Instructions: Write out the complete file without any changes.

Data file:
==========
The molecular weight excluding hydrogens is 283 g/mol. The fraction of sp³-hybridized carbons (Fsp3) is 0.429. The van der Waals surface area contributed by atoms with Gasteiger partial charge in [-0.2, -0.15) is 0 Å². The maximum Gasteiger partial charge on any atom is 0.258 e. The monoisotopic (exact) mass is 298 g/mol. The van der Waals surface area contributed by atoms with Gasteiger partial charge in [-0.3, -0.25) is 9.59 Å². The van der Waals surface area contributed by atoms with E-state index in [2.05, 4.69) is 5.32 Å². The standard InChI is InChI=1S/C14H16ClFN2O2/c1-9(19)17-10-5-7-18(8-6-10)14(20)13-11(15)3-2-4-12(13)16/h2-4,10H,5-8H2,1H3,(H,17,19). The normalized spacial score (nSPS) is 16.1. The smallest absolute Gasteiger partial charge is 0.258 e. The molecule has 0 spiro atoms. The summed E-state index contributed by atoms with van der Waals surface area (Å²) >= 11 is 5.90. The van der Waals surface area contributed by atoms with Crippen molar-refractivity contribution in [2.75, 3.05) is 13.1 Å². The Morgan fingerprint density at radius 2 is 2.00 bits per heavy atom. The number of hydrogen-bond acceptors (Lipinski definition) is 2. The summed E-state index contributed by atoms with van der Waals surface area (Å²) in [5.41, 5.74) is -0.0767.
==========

The molecular weight excluding hydrogens is 283 g/mol. The fraction of sp³-hybridized carbons (Fsp3) is 0.429. The van der Waals surface area contributed by atoms with Gasteiger partial charge in [-0.2, -0.15) is 0 Å². The maximum Gasteiger partial charge on any atom is 0.258 e. The monoisotopic (exact) mass is 298 g/mol. The van der Waals surface area contributed by atoms with Gasteiger partial charge in [-0.3, -0.25) is 9.59 Å². The van der Waals surface area contributed by atoms with E-state index in [2.05, 4.69) is 5.32 Å². The standard InChI is InChI=1S/C14H16ClFN2O2/c1-9(19)17-10-5-7-18(8-6-10)14(20)13-11(15)3-2-4-12(13)16/h2-4,10H,5-8H2,1H3,(H,17,19). The normalized spacial score (nSPS) is 16.1. The smallest absolute Gasteiger partial charge is 0.258 e. The molecule has 0 spiro atoms. The summed E-state index contributed by atoms with van der Waals surface area (Å²) >= 11 is 5.90. The van der Waals surface area contributed by atoms with Crippen molar-refractivity contribution in [2.75, 3.05) is 13.1 Å². The Morgan fingerprint density at radius 2 is 2.00 bits per heavy atom. The number of hydrogen-bond acceptors (Lipinski definition) is 2. The summed E-state index contributed by atoms with van der Waals surface area (Å²) in [5.41, 5.74) is -0.0767.